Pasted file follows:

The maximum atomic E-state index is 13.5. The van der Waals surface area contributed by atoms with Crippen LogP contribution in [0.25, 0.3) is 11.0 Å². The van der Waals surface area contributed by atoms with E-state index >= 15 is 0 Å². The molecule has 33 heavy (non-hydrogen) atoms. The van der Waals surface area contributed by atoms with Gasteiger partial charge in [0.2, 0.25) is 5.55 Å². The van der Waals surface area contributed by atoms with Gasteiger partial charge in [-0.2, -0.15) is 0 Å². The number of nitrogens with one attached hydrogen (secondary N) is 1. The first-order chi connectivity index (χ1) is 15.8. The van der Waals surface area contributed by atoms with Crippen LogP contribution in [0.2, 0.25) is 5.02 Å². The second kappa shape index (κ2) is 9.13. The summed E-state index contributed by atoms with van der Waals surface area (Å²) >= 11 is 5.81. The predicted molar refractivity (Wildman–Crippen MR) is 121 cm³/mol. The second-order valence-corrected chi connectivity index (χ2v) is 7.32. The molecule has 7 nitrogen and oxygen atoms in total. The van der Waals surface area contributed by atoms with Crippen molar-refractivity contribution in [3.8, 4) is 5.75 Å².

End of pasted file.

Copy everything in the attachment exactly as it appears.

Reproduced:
The maximum atomic E-state index is 13.5. The van der Waals surface area contributed by atoms with Crippen LogP contribution in [0.25, 0.3) is 11.0 Å². The van der Waals surface area contributed by atoms with E-state index >= 15 is 0 Å². The molecule has 33 heavy (non-hydrogen) atoms. The van der Waals surface area contributed by atoms with Gasteiger partial charge in [0.2, 0.25) is 5.55 Å². The van der Waals surface area contributed by atoms with Gasteiger partial charge in [-0.2, -0.15) is 0 Å². The number of nitrogens with one attached hydrogen (secondary N) is 1. The first-order chi connectivity index (χ1) is 15.8. The van der Waals surface area contributed by atoms with Crippen LogP contribution in [0.2, 0.25) is 5.02 Å². The second kappa shape index (κ2) is 9.13. The summed E-state index contributed by atoms with van der Waals surface area (Å²) >= 11 is 5.81. The predicted molar refractivity (Wildman–Crippen MR) is 121 cm³/mol. The second-order valence-corrected chi connectivity index (χ2v) is 7.32. The molecule has 7 nitrogen and oxygen atoms in total. The van der Waals surface area contributed by atoms with Crippen molar-refractivity contribution in [3.8, 4) is 5.75 Å².